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The Works of Rudyard Kipling One Volume Edition by Rudyard Kipling

Part 18 out of 18

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"That is true," said I. "Stay within the door. I go to speak to the king." The
population of the state were ranged on the hillside. I went forth and spoke.

"O king," said I, "touching this man, there be two courses open to thy wisdom.
Thou canst either hang him from a tree--him and his brood--till there remains
no hair that is red within thy land."

"Nay," said the king. "Why should I hurt the little children?"

They had poured out of the hut and were making plump obeisances to everybody.
Namgay Doola waited at the door with his gun across his arm.

"Or thou canst, discarding their impiety of the cow-maiming, raise him to honor
in thy army. He comes of a race that will not pay revenue. A red flame is in
his blood which comes out at the top of his head in that glowing hair. Make him
chief of thy army. Give him honor as may befall and full allowance of work, but
look to it, oh, king, that neither he nor his hold a foot of earth from thee
henceforward. Feed him with words and favor, and also liquor from certain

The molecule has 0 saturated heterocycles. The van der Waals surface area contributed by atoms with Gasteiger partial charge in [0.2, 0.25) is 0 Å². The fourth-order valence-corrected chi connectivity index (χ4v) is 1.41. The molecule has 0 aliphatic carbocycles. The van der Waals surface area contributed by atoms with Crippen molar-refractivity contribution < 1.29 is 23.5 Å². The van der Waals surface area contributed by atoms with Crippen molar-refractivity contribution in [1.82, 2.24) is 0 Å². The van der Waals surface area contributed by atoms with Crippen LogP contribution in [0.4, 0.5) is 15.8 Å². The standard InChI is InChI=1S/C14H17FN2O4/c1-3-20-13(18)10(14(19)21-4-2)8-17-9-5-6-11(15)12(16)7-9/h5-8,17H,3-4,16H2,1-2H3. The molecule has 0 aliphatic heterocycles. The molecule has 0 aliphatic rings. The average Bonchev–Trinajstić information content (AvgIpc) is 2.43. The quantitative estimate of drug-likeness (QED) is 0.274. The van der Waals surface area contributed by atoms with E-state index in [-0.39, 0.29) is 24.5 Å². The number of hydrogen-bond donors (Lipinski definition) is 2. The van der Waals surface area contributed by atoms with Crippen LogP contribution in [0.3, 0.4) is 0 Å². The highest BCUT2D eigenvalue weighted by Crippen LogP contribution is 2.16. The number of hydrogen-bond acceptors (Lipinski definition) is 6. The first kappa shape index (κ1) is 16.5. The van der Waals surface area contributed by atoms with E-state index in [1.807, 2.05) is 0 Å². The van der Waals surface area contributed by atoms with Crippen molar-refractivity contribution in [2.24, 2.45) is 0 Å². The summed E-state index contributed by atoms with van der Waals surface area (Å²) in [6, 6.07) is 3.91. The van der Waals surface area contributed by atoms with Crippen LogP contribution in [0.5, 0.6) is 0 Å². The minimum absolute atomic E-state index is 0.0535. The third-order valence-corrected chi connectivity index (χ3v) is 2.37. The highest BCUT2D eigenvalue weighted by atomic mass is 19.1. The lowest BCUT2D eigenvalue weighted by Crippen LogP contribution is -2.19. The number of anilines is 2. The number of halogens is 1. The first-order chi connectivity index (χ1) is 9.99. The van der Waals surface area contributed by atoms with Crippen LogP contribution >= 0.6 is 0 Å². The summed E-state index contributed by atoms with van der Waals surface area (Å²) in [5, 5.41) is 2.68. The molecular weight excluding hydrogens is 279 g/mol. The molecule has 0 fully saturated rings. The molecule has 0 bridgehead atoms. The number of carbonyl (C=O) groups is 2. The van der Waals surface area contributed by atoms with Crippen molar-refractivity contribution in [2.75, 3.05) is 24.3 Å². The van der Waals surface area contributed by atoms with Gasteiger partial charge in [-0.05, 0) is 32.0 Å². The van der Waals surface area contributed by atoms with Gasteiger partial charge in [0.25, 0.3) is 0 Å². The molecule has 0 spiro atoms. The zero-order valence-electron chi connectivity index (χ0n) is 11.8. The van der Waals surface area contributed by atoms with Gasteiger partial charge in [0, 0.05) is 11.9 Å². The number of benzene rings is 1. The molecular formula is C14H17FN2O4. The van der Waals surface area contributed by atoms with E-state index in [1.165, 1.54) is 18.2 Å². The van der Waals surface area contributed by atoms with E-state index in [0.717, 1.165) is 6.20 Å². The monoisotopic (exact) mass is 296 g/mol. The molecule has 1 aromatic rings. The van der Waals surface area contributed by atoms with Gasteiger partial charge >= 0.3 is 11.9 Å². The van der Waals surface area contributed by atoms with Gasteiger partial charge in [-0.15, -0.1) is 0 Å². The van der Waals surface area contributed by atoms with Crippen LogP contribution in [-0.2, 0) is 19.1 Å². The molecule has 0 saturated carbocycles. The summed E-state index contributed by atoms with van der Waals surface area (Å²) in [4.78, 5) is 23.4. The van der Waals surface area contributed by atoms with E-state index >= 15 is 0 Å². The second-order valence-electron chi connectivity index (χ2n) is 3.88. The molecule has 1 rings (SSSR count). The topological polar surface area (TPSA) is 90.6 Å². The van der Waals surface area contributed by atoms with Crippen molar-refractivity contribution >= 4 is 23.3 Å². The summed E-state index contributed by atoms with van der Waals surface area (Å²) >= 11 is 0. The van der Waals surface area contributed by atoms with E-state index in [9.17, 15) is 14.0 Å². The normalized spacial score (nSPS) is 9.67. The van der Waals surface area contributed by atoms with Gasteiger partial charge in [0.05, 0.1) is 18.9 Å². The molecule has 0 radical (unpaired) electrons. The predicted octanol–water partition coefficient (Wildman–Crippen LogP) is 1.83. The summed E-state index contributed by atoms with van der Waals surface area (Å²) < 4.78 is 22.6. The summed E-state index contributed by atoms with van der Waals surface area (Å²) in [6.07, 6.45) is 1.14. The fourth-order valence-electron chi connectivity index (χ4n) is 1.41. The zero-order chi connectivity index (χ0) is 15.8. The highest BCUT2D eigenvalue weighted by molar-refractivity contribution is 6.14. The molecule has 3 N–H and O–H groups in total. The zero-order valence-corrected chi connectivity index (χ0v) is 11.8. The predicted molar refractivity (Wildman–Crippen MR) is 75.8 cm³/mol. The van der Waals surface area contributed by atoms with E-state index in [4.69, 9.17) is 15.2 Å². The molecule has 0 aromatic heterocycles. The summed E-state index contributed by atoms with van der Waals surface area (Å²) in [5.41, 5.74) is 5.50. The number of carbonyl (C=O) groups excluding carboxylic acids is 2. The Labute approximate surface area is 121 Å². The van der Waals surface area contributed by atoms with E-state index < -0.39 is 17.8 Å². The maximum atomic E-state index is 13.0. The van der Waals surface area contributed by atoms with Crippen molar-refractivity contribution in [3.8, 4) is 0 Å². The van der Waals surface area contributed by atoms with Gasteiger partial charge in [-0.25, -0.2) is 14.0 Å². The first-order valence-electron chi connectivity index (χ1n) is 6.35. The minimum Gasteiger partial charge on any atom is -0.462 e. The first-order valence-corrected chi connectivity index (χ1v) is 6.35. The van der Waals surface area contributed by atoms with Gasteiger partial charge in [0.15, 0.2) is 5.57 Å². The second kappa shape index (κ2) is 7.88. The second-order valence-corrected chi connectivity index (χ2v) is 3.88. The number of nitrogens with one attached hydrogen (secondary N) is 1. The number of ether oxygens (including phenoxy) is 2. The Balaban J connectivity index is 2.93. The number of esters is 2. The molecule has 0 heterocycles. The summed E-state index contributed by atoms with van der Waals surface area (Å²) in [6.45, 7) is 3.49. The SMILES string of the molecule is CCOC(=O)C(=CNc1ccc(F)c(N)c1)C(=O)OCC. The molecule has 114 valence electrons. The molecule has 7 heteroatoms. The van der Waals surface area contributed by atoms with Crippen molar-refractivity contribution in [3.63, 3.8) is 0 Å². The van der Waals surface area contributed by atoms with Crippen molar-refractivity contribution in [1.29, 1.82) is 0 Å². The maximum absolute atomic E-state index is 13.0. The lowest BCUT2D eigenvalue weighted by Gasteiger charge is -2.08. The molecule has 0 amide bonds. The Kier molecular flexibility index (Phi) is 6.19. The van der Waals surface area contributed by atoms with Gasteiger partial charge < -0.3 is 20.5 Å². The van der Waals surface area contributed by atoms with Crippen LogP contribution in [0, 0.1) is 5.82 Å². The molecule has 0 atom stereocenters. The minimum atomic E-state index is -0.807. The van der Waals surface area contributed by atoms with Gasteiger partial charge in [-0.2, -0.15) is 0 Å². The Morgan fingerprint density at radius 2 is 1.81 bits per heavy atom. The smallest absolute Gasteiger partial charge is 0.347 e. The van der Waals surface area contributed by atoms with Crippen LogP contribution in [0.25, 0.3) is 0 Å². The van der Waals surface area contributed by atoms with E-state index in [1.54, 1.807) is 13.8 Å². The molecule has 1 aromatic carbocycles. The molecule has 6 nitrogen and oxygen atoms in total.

bottles that thou knowest of, and he will be a bulwark of defense. But deny him
even a tuftlet of grass for his own. This is the nature that God has given him.
Moreover, he has brethren"--

The state groaned unanimously.

"But if his brethren come they will surely fight with each other till they die;
or else the one will always give information concerning the other. Shall he be
of thy army, oh, king? Choose"

The king bowed his head, and I said:

"Come forth, Namgay Doola, and command the king's army. Thy name shall no more
be Namgay in the mouths of men, but Patsay Doola, for, as thou hast truly said,
I know."

Then Namgay Doola, never-christened Patsay Doola, son of Timlay Doola-which is
Tim Doolan--clasped the king's feet, cuffed the standing army, and hurried in
an agony of contrition from temple to temple making offerings for the sin of
the cattle--maiming.

And the king was so pleased with my perspicacity that he offered to sell me a
village for 20 pounds sterling. But I buy no village in the Himalayas so long